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Law suit settled over Montana’s Water Quality

A law suit was filed by five Montana environmental groups against the U.S. Environmental Protection Agency (EPA) for tolerating the failure of Montana’s Department of Environmental Quality (DEQ) to comply with the U.S. Clean Water Act, the Act passed by Congress in 1972. Thirty years later, the goals of the Act are yet to become a reality. Protections that the public used to take for granted are unraveled by the policies of national administrations and the program to address impaired waters through the “Total Maximum Daily Load” (TMDL) program has yet to be seriously implemented in Montana.

The lawsuit forced the EPA to insist that Montana DEQ establish TMDLs for polluted streams and establish cleanup plans for the state’s impaired waters. Under EPA oversight, Montana will receive $7 million per year to do the job. DEQ will do the field work of determining where the pollution originates and how much pollution a stream can absorb (TMDLs). EPA and DEQ now have until 2012 to assess all Montana’s waters and design cleanup plans. Originally, in 1979, DEQ had asked for the responsibility to do the work and the EPA granted their wishes. Then, due to political, industrial, agricultural and legislative action, DEQ neglected to do anything for twenty years!

As a result of the environmental groups’ lawsuit, U.S. District Court Judge and the U.S. Ninth Circuit Court of Appeals ordered the EPA to base the cleanup plans on the original, extensive 303 (d) list of 1996, rather than the revised, down-scaled list as passed in the 1997 Montana Legislature which magically, by a simple act of this Legislature, cleaned up overnight half of Montana’s impaired streams and waters of the 303 (d) list!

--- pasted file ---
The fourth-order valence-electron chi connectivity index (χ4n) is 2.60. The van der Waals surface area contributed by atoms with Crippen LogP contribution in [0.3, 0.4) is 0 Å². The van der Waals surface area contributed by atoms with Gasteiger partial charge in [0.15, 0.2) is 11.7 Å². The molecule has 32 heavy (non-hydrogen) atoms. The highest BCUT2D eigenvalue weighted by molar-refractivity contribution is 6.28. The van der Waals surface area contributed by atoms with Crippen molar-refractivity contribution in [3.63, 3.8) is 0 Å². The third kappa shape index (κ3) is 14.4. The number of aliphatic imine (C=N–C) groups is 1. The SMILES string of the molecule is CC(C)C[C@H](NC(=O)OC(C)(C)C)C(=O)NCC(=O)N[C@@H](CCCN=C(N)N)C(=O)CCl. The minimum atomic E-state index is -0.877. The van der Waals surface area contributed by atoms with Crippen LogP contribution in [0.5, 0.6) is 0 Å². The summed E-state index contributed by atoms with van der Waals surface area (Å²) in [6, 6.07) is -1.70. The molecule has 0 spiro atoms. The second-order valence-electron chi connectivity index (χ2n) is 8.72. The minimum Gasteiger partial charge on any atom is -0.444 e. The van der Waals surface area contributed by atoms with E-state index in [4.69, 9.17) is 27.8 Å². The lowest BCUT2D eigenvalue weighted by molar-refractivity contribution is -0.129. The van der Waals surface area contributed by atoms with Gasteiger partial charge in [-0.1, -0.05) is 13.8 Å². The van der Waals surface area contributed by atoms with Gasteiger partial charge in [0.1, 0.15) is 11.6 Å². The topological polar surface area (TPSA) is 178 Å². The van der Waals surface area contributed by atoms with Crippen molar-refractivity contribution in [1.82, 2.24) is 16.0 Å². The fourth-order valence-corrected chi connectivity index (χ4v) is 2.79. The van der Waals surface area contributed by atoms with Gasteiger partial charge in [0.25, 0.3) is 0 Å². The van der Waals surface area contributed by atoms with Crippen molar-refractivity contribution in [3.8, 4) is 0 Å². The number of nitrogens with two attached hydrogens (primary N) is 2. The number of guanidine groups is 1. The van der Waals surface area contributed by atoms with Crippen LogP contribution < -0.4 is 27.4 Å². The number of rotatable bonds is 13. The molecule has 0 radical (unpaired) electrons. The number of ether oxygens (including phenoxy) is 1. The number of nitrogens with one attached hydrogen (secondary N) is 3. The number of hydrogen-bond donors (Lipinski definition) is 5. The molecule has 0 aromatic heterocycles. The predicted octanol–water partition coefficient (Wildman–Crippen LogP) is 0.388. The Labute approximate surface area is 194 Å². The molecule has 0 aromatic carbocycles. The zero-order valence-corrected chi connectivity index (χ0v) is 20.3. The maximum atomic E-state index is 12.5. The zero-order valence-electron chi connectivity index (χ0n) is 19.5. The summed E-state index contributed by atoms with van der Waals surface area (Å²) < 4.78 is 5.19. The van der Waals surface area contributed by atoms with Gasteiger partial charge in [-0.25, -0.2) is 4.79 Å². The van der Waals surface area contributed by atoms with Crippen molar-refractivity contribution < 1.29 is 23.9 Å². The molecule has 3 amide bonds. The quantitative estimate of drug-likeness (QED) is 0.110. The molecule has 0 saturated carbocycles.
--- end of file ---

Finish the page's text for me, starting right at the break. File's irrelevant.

According to the draft of the new, federally required state report, 47% or 9,858 miles of Montana’s rivers and streams, and 81% or 489,582 acres of lakes are still contaminated. The report is intended to measure water conditions as part of a program to protect and improve the quality of rivers and lakes. The Clean Water Act mandates that Montana devise plans for improving the quality of waterways identified as impaired. The state must then establish the “Total Maximum Daily Load” for each pollutant found to be in violation of state standards. Cleanup plans for Montana’s impaired waters are to be completed by 2012. There are 7,600 miles of streams and 55,410 acres of lakes for which the state does not yet have sufficient data to determine their status. ~

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